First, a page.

Health centers serve a large and diverse low-income population.

In 2015, 1,375 community health centers in more than 9,750 communities served 24.3 million patients (Figure 1) – nearly 1 in 12 U.S. residents. This patient caseload is more than 10% greater than the caseload just two years ago, in 2013. Health centers serve a diverse, low-income population. Over half (55%) of health centers are located in rural areas and 45% are located in urban areas. In 2015, the vast majority (92%) of health center patients had income at or below 200% FPL ($40,180 for a family of 3 in 20155), including 71% who had income below 100% FPL (Figure 2). Nearly 6 in 10 patients were female. The large majority of health center patients were non-elderly adults (61%) and children (31%), but almost 1 in 10 were elderly. The patient population was also racially and ethnically diverse, with non-Hispanic Whites, Hispanics, and African Americans each making up a sizable share of the total.

Figure 1: Trend in Health Center Patient Volume, by Health Insurance Type, 2000-2015

Figure 1: Trend in Health Center Patient Volume, by Health Insurance Type, 2000-2015

Figure 2: Demographic Profile of Health Center Patients, 2015

Figure 2: Demographic Profile of Health Center Patients, 2015

The health center patient population is increasingly insured, primarily due to Medicaid.

In 2013, 65% of health center patients were insured (Figure 3) – 41% by Medicaid, 14% by private insurance, 8% by Medicare, and 2% by other public insurance. By 2015, 76% of health center patients had coverage – an increase of 11 percentage points. About half were covered by Medicaid, 17% by private insurance, 9% by Medicare, and 1% by other public insurance. These increases in coverage coincided with implementation of the ACA insurance expansions, which began January 1, 2014. The increased share of patients with Medicaid reflects the low-income communities served by health centers. The potential for gains in private insurance in these communities is more limited because of the high concentration of poverty and the fact that individuals with income below 100% FPL are not eligible for subsidies to purchase coverage in the ACA marketplaces.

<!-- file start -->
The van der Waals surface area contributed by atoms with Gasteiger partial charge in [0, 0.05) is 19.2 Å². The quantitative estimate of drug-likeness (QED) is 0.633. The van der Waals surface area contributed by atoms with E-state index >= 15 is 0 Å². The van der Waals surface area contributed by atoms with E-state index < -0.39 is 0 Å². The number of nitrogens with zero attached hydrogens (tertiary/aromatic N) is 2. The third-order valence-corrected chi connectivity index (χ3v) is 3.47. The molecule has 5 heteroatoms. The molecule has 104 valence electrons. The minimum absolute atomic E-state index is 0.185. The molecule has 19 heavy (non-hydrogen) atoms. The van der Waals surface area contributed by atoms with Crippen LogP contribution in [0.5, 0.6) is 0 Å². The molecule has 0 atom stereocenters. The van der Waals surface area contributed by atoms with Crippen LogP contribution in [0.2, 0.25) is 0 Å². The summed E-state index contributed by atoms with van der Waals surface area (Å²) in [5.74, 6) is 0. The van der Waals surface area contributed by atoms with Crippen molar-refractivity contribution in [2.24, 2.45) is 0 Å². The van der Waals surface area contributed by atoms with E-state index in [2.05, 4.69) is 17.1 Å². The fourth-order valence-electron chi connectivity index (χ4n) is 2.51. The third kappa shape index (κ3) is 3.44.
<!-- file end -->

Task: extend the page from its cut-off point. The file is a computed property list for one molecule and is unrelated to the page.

Figure 3: Health Coverage of Health Center Patients, 2013 and 2015

Figure 3: Health Coverage of Health Center Patients, 2013 and 2015

Even with expanded coverage, 1 in 4 health center patients remains uninsured.

As health coverage rates rose from 2013 to 2015, the uninsured rate among health center patients fell. Notably, however, even with substantial gains in coverage, 24% of health center patients were uninsured in 2015, nearly triple the rate in the general population (9.1%).6

Health centers are key Medicaid providers.

Health centers are a major source of comprehensive primary care for Medicaid beneficiaries. In 2015, close to 1 in 6 Medicaid enrollees received health center services (Figure 4). This statistic varies across the nation, but in almost half the states, more than 1 in 7 Medicaid enrollees received health center care, including seven states where at least 1 in 4 enrollees used health center services.

Figure 4: Proportion of Medicaid/CHIP Enrollees Receiving Care at Health Centers, 2015

Figure 4: Proportion of Medicaid/CHIP Enrollees Receiving Care at Health Centers, 2015

Even with increasing patient revenues, grant funding provides essential support for health centers.

Health centers’ total revenues grew from $15.9 billion in 2013 to $21.0 billion in 2015 (Figure 5), due to increases in both patient revenues and federal grant funding under Section 330. As health insurance expanded under the ACA, so did the share of health center revenues derived from insurance payments. In 2013, the year prior to the ACA coverage expansions, patients from public and private insurance accounted for 56% of health centers’ total revenues, with 40% coming from Medicaid. In 2015, insurance payments provided 61% of health centers’ total revenues – up five percentage points from 2013 – with increased Medicaid revenues making the largest difference. Even with higher patient revenues, Section 330 grants (18%) and other grants (13%) provided one-third of health centers’ total revenues in 2015.

Figure 5: Sources of Health Center Revenue, 2013 and 2015

Figure 5: Sources of Health Center Revenue, 2013 and 2015